Sinking Funds vs. Savings Accounts

Sinking funds and savings accounts are two financial tools that you can use to create financial peace and make personal finance as simple as possible. This post will walk you through the difference between the two accounts and how you can use them to create financial stability even on a relatively small income.

Savings Accounts

Savings accounts are set up for long-term savings. A savings account is intended to sit and receive deposits for long enough to amass a substantial amount of money. The main difference between a savings account and a sinking fund is that a savings account doesn’t necessarily have a specific purpose. It can be a fund that you build up for a variety of reasons that doesn’t have a time limit or it’s meant for a large purchase. A bonus of setting up a savings account is that many savings accounts allow you to accrue a small amount of interest each month.

Great for:

  • Long-term savings-Stashing money away towards a house down payment, car, boat, other large purchase is best done in a savings account where the money isn’t as easily accessible as it would be in a checking account.
  • Emergency fund-Saving 3-6 months of expenses in a fund separate from your checking account and other savings accounts help to ensure that the money is only used in the event of an emergency.
  • Large unexpected expenses-In the event of something unexpected–a costly car repair, leaky roof, etc.–money can be pulled from a savings account to cover the cost without breaking your monthly budget.

Sinking Funds

Sinking funds are essentially short-term savings accounts that are set up for a specific upcoming expense. Sinking funds can be funded either using cash or setting up categories in a savings account.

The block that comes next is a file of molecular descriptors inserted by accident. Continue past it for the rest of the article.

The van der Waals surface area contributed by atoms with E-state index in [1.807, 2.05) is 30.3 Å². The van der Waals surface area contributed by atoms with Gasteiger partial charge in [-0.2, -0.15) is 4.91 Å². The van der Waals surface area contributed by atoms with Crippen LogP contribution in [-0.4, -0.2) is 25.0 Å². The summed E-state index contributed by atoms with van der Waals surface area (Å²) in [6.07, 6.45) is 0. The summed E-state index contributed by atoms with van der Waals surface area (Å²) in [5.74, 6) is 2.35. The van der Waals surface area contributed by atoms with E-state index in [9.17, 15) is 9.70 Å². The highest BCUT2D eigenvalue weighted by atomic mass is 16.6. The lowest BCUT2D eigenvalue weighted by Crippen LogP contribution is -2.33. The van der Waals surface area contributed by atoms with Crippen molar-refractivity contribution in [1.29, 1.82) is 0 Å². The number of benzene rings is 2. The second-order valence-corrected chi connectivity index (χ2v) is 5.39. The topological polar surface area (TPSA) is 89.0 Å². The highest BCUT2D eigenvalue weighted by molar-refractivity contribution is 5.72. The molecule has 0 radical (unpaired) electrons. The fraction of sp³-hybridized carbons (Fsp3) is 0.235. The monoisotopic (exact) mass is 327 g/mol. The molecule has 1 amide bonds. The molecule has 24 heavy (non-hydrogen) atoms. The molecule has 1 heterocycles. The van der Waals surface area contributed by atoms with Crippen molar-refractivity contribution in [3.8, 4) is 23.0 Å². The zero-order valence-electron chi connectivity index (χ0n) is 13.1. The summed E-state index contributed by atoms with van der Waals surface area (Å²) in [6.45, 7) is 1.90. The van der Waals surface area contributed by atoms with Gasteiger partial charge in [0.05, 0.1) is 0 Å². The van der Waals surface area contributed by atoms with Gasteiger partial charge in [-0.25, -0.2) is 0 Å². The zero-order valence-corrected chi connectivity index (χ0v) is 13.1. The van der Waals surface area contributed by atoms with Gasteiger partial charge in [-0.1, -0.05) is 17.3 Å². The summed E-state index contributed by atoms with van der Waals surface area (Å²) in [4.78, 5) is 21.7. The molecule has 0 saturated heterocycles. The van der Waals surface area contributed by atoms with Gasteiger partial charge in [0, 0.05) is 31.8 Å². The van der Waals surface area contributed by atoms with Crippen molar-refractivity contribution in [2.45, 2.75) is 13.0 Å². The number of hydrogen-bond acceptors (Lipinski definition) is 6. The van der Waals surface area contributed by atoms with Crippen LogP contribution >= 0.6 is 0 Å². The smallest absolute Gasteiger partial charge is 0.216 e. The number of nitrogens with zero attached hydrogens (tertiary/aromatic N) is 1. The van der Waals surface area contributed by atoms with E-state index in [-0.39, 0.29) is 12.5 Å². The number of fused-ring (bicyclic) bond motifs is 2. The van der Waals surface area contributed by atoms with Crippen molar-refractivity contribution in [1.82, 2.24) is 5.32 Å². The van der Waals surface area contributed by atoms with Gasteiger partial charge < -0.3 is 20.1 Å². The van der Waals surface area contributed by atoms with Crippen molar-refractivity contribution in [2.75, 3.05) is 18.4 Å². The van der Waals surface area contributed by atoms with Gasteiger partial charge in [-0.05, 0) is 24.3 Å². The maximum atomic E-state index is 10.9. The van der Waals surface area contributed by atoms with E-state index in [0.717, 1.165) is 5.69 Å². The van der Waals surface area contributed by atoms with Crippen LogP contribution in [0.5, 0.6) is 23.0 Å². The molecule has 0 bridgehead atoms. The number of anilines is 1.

Great for:

  • Upcoming holidays, birthdays, anniversaries, etc.-This can be done either by putting a set amount away each month and using it as you need it or by setting an amount for each event and dividing the total by how many months until the event. These are events that happen every year, Christmas always comes on December 25th, birthdays fall on the same days every year, but somehow they always seem to come as a surprise. Sinking funds let you be ready when they show up!
  • Smaller savings goalsIf you’re saving up for something smaller, for example an inexpensive vehicle, back to school expenses, a vacation etc., a sinking fund works really well. Just divide the amount you want to save by the number of months you have until you need the money and save that amount each month.
  • Bills-We pay most of our bills every 6 months, so I take the total amount of the bills and divide them by 6, and then save a little each month. When the bills come due, the money is sitting in our savings account.
  • Home maintenance and auto repair-Household maintenance and auto repairs happen unexpectedly and can definitely bust the budget if they become necessary. Setting aside a certain amount each month means that a larger sum will eventually pile up and can be used to pay for these unexpected expenses.

Both savings accounts and sinking funds are great ways to plan for future expenses and ensure that you won’t be caught without money when unexpected expenses inevitably come up.

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